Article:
Fatman Scoop’s “Be Faithful” is Secretly the Greatest Protest Song of All Time

In time, history will look back upon the post-millennial era as a time of great social and societal upheaval. The benefit of hindsight will clearly identify those walking among us who are the great heroes of this tumultuous time. The problem there is that the benefits of powerful words and actions cannot be felt retroactively. It is imperative we seek them out now. But in a world that’s entrenched in a digital revolution, finding clarity in a sea of infinite information becomes problematic. It becomes increasingly difficult to identify a single important voice when an entire planet is screaming at a wall. And thus it’s far too easy to overlook works of mass importance. With a keen enough eye, great songs of protest can be identified, even from seemingly unlikely sources such as mildly successful turn-of-the-century pop hits.

Fatman Scoop’s “Be Faithful” is a loving allegory for societal equality. Far beyond being merely a guaranteed filler of dance floors the world over, Be Faithful represents a bold, and oft-unrecognised, early champion for a populace born out of compassion and inclusion, and not out of intolerance and segregation. In a mere three minutes and twenty-six seconds, Scoop rebels against a conservative, God-fearing ruling class, and promotes radical ideas of peace, love and equality of class, gender and race.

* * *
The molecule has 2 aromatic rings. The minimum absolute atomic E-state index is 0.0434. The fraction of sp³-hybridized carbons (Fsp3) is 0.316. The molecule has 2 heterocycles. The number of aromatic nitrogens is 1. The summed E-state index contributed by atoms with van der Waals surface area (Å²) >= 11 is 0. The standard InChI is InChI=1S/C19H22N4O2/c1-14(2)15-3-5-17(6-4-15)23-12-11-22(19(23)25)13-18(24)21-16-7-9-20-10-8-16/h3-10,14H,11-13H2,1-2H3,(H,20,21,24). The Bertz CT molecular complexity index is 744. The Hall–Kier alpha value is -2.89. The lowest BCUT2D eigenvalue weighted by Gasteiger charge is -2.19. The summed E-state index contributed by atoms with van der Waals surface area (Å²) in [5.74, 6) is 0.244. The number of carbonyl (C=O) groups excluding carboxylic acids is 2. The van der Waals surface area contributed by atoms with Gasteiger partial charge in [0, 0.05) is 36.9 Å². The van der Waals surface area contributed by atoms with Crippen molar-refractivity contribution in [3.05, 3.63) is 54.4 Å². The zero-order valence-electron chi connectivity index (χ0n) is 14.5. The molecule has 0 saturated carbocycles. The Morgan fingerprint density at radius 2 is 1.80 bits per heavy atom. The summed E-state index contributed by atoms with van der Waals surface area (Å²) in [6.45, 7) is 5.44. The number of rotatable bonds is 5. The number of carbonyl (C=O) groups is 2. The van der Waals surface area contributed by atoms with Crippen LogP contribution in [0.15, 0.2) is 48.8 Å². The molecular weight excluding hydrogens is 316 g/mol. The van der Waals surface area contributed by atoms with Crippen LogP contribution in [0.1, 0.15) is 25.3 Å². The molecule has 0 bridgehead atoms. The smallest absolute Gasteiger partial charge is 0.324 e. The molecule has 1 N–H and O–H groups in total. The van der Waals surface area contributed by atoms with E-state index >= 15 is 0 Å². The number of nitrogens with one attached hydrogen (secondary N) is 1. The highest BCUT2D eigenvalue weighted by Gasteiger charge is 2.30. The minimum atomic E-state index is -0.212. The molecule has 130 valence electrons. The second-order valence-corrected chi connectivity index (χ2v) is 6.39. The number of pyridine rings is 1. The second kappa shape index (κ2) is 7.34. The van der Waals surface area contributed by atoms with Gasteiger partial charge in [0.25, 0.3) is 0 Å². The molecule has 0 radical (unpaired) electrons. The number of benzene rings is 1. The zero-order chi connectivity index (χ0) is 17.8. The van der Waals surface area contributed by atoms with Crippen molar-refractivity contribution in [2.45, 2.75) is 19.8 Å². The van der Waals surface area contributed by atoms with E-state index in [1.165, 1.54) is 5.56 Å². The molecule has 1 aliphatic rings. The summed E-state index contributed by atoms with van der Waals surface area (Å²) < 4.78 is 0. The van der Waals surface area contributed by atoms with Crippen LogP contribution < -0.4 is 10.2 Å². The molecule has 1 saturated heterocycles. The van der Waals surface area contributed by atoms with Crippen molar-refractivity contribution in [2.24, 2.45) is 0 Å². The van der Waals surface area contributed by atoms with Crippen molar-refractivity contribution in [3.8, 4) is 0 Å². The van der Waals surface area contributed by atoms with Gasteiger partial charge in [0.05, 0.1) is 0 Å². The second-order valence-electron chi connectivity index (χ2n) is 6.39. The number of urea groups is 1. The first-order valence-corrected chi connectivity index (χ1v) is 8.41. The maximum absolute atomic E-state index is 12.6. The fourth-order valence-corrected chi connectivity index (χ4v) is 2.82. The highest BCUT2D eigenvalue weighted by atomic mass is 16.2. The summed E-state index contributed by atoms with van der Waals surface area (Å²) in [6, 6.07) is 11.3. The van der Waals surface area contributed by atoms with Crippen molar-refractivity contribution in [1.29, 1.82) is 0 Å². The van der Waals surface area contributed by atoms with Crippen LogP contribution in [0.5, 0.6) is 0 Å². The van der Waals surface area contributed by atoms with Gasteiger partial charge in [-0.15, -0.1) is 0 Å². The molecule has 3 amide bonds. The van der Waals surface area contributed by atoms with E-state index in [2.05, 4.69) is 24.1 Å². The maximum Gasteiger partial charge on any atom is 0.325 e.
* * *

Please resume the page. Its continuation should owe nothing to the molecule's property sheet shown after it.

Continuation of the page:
Scoop’s first target is that of the money-driven class system. Long before the Occupy movement railed against the so-called One Percent, Fatman Scoop had identified that the majority of resources goes to a privileged minority. Indeed, the rich getting richer. He calls for peace, calm and unity. “You got a hundred dollar bill? Put your hands up!” he exclaims, immediately singling out the wealthy. “You got a fifty dollar bill? Put your hands up!” he continues, urging those with means and aspirations of greater personal wealth to identify themselves. “You got a twenty dollar bill? Put your hands up!” he pleads, urging the middle class to make themselves known to the congregation. “You got a ten dollar bill? Put your hands up!” Here, perhaps identifying a childhood spent living below the line, Scoop demands those suffering the pitfalls of poverty be heard and counted. He identifies that class division is present, and in one deft swoop asserts that money should not be a tool of division, rather it should aid and benefit all. It should exist not as a goal or symbol of status, rather as a blessing of which all should feel the benefits. It should assist the greatest number, not only by way of food and housing, but also in public infrastructure –  “Engine, Engine Number 9. On the New York Transit line. If my train falls off the tracks, pick it up, pick it up, pick it up.” By demanding people from all walks of life raise their hands in unison, Scoop demonstrates to the world that money might be green, but we all bleed red.